BY LAURA KELLY – 09/05/23
WARSAW, Poland — Eastern European countries are raising alarm over Ukraine potentially being pushed into peace talks with Russia, amid growing partisanship in Washington, hesitation and delays in weapons supplies to Kyiv and waning public support.
While President Biden and other allies have promised to support Ukraine “for as long as it takes,” the countries bordering Russia and Belarus — the latter of which is considered a puppet state for Russian President Vladimir Putin — argue that international partners need to lay out a path for a decisive victory for Kyiv.
“What do we need to do? Plan for Ukrainian victory. Not plan to stand with Ukraine ‘as long as it needs, as long as it requires,’” Lithuanian Foreign Minister Gabrielius Landsbergis said during a conference in Spain last week.
“Plan for victory, they need to win, they need to win for us.”
Ukraine is making slow, but significant progress against Russia’s occupying forces in a second counteroffensive that was launched in June, more than a year-and-a-half since Putin launched the full-scale invasion of the country.
But Ukraine’s most hawkish supporters are concerned that battles in Washington over the 2024 budget, Republican infighting over military and economic aid for Kyiv, and creeping negativity among the U.S. public toward ongoing support will give the impression of waning American support and increase pressure for Ukrainians to negotiate with Russia.
Statements from Republican presidential candidates, including front-runner former President Trump, calling for the U.S. to directly negotiate with Putin and relegating the war to a territorial dispute are compounding those concerns among NATO-member states that are on the front-line of the eastern flank with Russia.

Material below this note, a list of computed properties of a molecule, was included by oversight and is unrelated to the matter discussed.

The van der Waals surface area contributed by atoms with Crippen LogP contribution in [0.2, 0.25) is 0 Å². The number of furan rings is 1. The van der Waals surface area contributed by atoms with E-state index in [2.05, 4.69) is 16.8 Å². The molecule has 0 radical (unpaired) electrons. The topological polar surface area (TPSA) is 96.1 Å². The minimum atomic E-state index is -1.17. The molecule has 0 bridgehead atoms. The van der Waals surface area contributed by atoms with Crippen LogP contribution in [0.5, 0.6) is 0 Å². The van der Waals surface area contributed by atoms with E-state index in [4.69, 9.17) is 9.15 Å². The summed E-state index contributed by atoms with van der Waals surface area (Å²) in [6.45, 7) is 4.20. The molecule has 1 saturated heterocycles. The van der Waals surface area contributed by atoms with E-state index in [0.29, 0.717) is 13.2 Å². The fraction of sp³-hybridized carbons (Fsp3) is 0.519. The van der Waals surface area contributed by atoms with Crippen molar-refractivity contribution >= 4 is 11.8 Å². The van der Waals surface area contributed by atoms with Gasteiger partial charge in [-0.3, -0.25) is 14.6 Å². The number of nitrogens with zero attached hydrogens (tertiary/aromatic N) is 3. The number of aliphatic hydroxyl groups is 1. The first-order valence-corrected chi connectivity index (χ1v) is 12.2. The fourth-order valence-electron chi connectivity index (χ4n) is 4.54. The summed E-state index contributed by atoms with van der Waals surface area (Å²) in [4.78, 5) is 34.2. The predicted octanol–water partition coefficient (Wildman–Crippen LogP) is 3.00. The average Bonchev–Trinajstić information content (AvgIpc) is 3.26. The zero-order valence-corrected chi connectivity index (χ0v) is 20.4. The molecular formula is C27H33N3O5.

In an interview with a small group of journalists in Warsaw at the end of August, head of the Polish National Security Bureau Jacek Siewierą said Putin is determined to make a “new global order” and would not be contained by a supposed peace deal in Ukraine.
“This confrontation with the West, from the side of Russia, is probably a structural shift or development. … It will last for a long period of time. It won’t stop with a ceasefire,” Siewierą continued.
“This confrontation is something that Russia is treating as a pre-positioning for a new global order.”
Ukrainian President Volodymyr Zelensky has insisted that any deal must pressure Putin into a full retreat of Ukrainian territory and security guarantees that would deter and repel any future Russian aggression.
The U.S. and other backers say that only Ukraine can decide when the moment is right for Kyiv to enter peace negotiations. But that orthodoxy is being challenged in the U.S. by figures such as Trump and fellow GOP presidential candidate Vivek Ramaswamy, who wants to cede Ukrainian territory to Putin as part of a proposal to break the Russia-China alliance.
But for Poland and the Baltic countries of Lithuania, Latvia and Estonia, engaging Putin for talks is a red line. And they say Ukraine’s supporters must prepare for scenarios where Putin is isolated completely.